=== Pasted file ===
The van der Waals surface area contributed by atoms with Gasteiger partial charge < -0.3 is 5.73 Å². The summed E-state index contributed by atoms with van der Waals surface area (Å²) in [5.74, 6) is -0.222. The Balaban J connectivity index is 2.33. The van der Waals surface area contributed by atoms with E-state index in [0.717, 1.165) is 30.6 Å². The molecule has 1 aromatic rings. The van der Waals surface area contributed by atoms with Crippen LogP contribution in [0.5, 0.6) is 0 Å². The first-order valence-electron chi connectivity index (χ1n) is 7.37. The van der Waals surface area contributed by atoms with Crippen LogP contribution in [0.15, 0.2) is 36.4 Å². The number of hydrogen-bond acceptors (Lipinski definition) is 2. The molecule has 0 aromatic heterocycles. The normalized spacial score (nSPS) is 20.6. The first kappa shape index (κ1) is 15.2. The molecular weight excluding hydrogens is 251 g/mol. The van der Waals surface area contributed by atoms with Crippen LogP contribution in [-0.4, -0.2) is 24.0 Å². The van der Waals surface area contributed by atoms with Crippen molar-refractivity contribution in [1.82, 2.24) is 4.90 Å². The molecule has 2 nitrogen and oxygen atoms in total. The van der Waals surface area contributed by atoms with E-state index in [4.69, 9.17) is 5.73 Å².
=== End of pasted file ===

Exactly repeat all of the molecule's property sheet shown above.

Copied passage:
The van der Waals surface area contributed by atoms with Gasteiger partial charge < -0.3 is 5.73 Å². The summed E-state index contributed by atoms with van der Waals surface area (Å²) in [5.74, 6) is -0.222. The Balaban J connectivity index is 2.33. The van der Waals surface area contributed by atoms with E-state index in [0.717, 1.165) is 30.6 Å². The molecule has 1 aromatic rings. The van der Waals surface area contributed by atoms with Crippen LogP contribution in [0.5, 0.6) is 0 Å². The first-order valence-electron chi connectivity index (χ1n) is 7.37. The van der Waals surface area contributed by atoms with Crippen LogP contribution in [0.15, 0.2) is 36.4 Å². The number of hydrogen-bond acceptors (Lipinski definition) is 2. The molecule has 0 aromatic heterocycles. The normalized spacial score (nSPS) is 20.6. The first kappa shape index (κ1) is 15.2. The molecular weight excluding hydrogens is 251 g/mol. The van der Waals surface area contributed by atoms with Crippen LogP contribution in [-0.4, -0.2) is 24.0 Å². The van der Waals surface area contributed by atoms with Crippen molar-refractivity contribution in [1.82, 2.24) is 4.90 Å². The molecule has 2 nitrogen and oxygen atoms in total. The van der Waals surface area contributed by atoms with E-state index in [4.69, 9.17) is 5.73 Å².